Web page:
Stewardship and Collective Action: The Australian Experience

Stewardship and Collective Action: The Australian Experience

Tim Bowley, Jennifer Hill

Series number :

Serial Number: 
491/2020

Date posted :

February 02 2020

Last revised :

February 02 2020
SSRN Share

Keywords

  • stewardship • 
  • institutional investors • 
  • Activism • 
  • collective action • 
  • Corporate governance • 
  • Securities Law • 
  • takeover law

Institutional shareholder stewardship codes (‘stewardship codes’) exist in many jurisdictions. They reflect the growing importance of institutional shareholders in capital markets, and a belief that increased engagement by institutional shareholders improves corporate decision-making and provides protection against excessive risk-taking.

In theory, there is considerable sense in shareholders undertaking their stewardship activities collectively. By acting collectively, shareholders leverage their power, pool their resources and share costs, thereby making stewardship more feasible and less speculative. Consistently, the stewardship codes of many jurisdictions refer to, and implicitly support, collective action by institutional investors.

This paper examines the role of collective action as a form of stewardship, with particular reference to the Australian context. Australia provides favourable conditions for institutional investor stewardship and is, therefore, an interesting case study concerning the potential of collective action as a stewardship tool.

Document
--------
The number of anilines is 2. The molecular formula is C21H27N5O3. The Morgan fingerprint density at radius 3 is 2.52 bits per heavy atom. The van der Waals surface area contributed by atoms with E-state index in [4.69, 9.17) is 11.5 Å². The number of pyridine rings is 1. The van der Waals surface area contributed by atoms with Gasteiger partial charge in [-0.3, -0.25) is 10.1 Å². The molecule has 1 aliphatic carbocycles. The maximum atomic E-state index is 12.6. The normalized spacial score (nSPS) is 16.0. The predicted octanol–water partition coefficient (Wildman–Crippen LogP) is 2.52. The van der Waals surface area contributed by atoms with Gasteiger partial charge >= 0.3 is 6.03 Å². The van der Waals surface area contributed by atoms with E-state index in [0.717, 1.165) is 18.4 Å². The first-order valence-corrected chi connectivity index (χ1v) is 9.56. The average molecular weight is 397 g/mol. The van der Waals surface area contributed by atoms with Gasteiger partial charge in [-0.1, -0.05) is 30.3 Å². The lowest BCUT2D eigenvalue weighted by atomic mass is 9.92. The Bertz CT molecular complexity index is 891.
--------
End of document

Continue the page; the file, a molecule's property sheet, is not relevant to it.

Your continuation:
This paper’s examination of collective action in Australia reveals, however, a nuanced image of this governance practice. Evidence indicates that investors do not routinely engage in direct forms of collective action, such as forming a coalition for the purpose of intervening in a company’s governance. Instead, investors more typically leverage their collective influence through intermediary organisations, such as industry bodies and service providers that undertake behind-the-scenes engagement activities for investors.

The nuanced image of collective action emerging from the Australian experience highlights that collective action by institutional shareholders is by no means a simple governance phenomenon. The paper explores the implications of this insight for how securities and takeover laws apply to collective action, and how the issuers of stewardship codes frame their codes’ expectations regarding collective action. This analysis is relevant to policy makers, regulators and researchers who are interested in the role and regulation of collective action as a corporate governance tool.

Authors

Real name:
Tim Bowley